Nisha Rathode

Ernst Georg Buchterkirch

Updated on
Share on FacebookTweet on TwitterShare on LinkedIn
Allegiance  Nazi Germany
Name  Ernst-Georg Buchterkirch
Years of service  1935–45
Unit  3rd Panzer Division
Ernst-Georg Buchterkirch
Born  10 September 1914 Stolp, Pomerania (1914-09-10)
Rank  Oberstleutnant in the General Staff
Battles/wars  Spanish Civil War World War II Invasion of Poland Battle of France Operation Barbarossa
Awards  Spanish Cross in Silver Knight's Cross of the Iron Cross with Oak Leaves
Died  August 17, 1971, Krummendeich, Germany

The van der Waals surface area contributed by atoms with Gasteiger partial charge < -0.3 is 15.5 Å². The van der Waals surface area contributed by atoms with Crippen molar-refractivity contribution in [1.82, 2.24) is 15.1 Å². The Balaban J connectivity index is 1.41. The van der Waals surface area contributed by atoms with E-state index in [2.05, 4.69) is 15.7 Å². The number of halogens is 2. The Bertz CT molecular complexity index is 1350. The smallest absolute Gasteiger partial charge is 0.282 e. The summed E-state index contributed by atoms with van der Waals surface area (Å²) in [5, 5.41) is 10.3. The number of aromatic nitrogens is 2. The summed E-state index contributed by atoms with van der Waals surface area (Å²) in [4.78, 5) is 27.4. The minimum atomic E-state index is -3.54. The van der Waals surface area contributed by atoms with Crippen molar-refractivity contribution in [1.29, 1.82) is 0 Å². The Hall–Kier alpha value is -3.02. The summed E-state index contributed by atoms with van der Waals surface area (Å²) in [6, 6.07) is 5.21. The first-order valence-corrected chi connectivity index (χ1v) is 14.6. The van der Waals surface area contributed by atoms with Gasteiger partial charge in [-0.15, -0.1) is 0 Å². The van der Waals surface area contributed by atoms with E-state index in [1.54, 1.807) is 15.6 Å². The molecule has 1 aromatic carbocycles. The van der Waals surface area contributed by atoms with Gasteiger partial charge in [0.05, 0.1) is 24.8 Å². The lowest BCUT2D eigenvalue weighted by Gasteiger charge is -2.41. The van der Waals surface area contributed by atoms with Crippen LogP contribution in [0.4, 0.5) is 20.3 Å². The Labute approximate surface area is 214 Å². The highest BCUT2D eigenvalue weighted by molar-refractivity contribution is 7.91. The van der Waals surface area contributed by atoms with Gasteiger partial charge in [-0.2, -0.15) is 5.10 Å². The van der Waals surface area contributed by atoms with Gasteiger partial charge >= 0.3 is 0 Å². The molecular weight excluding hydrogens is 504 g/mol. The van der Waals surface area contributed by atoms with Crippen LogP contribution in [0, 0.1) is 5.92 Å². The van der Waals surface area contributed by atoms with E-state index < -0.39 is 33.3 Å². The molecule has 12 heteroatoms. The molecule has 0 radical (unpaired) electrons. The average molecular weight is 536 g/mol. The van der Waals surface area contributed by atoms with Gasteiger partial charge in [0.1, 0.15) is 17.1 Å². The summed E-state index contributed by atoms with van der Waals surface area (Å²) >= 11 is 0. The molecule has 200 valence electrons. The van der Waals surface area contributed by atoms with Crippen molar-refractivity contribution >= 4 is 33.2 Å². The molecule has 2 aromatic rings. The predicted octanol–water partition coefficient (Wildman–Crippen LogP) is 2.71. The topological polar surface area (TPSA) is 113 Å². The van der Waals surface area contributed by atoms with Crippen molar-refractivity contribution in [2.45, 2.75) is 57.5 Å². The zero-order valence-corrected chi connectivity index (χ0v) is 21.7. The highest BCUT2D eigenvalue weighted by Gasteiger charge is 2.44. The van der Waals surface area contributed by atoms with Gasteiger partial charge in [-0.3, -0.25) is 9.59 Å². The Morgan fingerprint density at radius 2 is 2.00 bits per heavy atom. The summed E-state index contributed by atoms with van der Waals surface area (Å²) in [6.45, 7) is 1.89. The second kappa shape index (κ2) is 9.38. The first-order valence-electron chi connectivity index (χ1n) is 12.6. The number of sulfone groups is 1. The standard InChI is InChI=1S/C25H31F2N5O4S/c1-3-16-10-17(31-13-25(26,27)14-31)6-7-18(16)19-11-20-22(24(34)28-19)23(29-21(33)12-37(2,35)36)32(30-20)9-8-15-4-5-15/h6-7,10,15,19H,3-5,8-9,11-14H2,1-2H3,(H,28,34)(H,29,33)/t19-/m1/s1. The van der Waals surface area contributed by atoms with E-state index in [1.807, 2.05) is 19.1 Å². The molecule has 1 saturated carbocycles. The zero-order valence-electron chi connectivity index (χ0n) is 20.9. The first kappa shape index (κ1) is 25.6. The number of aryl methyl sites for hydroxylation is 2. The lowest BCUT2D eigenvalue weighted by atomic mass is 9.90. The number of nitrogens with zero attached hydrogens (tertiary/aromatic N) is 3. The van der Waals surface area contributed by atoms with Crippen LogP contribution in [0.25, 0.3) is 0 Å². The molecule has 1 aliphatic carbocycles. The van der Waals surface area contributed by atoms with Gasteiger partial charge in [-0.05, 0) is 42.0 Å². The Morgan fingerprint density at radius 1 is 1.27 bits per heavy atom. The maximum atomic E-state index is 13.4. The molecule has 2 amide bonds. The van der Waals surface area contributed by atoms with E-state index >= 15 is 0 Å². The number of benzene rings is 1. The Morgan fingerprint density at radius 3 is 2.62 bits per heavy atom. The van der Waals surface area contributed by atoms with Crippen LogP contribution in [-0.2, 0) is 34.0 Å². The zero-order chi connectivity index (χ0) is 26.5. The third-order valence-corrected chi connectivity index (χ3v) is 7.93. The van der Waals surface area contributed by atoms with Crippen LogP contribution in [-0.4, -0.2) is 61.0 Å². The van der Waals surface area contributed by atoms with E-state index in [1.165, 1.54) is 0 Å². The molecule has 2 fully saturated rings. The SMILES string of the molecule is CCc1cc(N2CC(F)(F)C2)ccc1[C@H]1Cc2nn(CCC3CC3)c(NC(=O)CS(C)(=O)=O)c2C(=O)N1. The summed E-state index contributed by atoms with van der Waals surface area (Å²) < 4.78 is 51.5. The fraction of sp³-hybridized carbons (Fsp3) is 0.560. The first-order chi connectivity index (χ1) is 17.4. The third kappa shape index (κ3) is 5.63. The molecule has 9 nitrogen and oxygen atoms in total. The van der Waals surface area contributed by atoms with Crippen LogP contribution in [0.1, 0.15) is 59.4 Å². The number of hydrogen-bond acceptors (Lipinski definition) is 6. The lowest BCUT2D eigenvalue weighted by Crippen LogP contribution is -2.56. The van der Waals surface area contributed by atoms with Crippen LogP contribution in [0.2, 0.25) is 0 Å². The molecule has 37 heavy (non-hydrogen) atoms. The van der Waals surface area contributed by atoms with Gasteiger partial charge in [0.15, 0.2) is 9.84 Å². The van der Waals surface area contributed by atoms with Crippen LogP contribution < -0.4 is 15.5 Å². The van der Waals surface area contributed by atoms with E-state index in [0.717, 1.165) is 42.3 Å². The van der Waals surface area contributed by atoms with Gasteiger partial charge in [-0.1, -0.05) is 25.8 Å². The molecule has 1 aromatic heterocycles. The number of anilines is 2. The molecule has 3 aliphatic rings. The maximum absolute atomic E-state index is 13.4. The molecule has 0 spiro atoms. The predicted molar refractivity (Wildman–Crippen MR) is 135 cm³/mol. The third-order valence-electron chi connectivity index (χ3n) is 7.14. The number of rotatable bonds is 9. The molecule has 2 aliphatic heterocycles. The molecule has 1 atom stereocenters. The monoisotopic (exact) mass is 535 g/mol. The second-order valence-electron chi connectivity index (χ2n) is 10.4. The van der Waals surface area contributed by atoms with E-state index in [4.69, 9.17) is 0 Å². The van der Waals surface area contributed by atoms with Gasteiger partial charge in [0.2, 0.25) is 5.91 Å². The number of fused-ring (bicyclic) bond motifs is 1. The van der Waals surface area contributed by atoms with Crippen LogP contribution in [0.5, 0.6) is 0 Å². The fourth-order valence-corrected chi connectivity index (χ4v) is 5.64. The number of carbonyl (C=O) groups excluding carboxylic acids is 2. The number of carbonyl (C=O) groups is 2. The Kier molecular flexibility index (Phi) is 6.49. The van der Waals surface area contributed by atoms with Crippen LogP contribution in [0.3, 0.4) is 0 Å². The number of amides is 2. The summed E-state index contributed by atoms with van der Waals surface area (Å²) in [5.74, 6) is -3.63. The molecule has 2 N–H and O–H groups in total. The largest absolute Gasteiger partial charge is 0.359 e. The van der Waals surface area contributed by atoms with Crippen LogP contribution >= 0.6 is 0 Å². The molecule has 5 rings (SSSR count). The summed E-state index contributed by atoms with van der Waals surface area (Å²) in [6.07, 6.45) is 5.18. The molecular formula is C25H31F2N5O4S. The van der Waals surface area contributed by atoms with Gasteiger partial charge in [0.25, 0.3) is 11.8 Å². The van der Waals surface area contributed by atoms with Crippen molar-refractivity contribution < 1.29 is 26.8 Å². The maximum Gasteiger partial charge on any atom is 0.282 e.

Battles and wars  Spanish Civil War, Invasion of Poland, Battle of France, Operation Barbarossa, World War II
Service/branch  German Army, Condor Legion

Ernst-Georg Buchterkirch (10 September 1914 – 17 July 1969) was an Officer in the German Wehrmacht and recipient of the Knight's Cross of the Iron Cross with Oak Leaves (German: Ritterkreuz des Eisernen Kreuzes mit Eichenlaub) during World War II. The Knight's Cross of the Iron Cross and its higher grade Oak Leaves was awarded to recognise extreme battlefield bravery or successful military leadership.

Contents